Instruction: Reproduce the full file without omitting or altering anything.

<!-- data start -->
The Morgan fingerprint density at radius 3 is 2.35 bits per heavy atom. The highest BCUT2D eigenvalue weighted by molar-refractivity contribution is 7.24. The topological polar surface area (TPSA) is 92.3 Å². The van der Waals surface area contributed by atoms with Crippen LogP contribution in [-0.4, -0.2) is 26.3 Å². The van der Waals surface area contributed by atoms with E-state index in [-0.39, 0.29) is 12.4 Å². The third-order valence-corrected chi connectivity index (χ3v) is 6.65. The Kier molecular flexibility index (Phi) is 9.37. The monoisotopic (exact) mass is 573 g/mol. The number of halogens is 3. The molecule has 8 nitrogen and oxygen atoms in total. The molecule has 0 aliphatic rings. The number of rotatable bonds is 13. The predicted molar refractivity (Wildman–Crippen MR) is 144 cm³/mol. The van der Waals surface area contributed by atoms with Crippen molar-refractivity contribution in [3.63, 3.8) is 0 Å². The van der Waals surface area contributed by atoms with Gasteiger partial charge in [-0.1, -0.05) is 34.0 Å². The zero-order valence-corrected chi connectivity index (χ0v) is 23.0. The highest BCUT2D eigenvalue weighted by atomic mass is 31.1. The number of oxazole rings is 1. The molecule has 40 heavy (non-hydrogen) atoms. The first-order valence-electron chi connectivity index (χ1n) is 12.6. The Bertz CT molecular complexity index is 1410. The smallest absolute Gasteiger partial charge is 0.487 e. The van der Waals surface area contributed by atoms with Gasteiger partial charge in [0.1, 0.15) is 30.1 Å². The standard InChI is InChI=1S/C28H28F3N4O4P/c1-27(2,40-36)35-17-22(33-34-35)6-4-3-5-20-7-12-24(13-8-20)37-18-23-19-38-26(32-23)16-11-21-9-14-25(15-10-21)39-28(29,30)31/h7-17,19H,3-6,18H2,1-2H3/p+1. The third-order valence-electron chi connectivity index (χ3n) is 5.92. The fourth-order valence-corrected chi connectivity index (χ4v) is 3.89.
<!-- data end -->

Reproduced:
The Morgan fingerprint density at radius 3 is 2.35 bits per heavy atom. The highest BCUT2D eigenvalue weighted by molar-refractivity contribution is 7.24. The topological polar surface area (TPSA) is 92.3 Å². The van der Waals surface area contributed by atoms with Crippen LogP contribution in [-0.4, -0.2) is 26.3 Å². The van der Waals surface area contributed by atoms with E-state index in [-0.39, 0.29) is 12.4 Å². The third-order valence-corrected chi connectivity index (χ3v) is 6.65. The Kier molecular flexibility index (Phi) is 9.37. The monoisotopic (exact) mass is 573 g/mol. The number of halogens is 3. The molecule has 8 nitrogen and oxygen atoms in total. The molecule has 0 aliphatic rings. The number of rotatable bonds is 13. The predicted molar refractivity (Wildman–Crippen MR) is 144 cm³/mol. The van der Waals surface area contributed by atoms with Crippen molar-refractivity contribution in [3.63, 3.8) is 0 Å². The van der Waals surface area contributed by atoms with Gasteiger partial charge in [-0.1, -0.05) is 34.0 Å². The zero-order valence-corrected chi connectivity index (χ0v) is 23.0. The highest BCUT2D eigenvalue weighted by atomic mass is 31.1. The number of oxazole rings is 1. The molecule has 40 heavy (non-hydrogen) atoms. The first-order valence-electron chi connectivity index (χ1n) is 12.6. The Bertz CT molecular complexity index is 1410. The smallest absolute Gasteiger partial charge is 0.487 e. The van der Waals surface area contributed by atoms with Gasteiger partial charge in [0.1, 0.15) is 30.1 Å². The standard InChI is InChI=1S/C28H28F3N4O4P/c1-27(2,40-36)35-17-22(33-34-35)6-4-3-5-20-7-12-24(13-8-20)37-18-23-19-38-26(32-23)16-11-21-9-14-25(15-10-21)39-28(29,30)31/h7-17,19H,3-6,18H2,1-2H3/p+1. The third-order valence-electron chi connectivity index (χ3n) is 5.92. The fourth-order valence-corrected chi connectivity index (χ4v) is 3.89.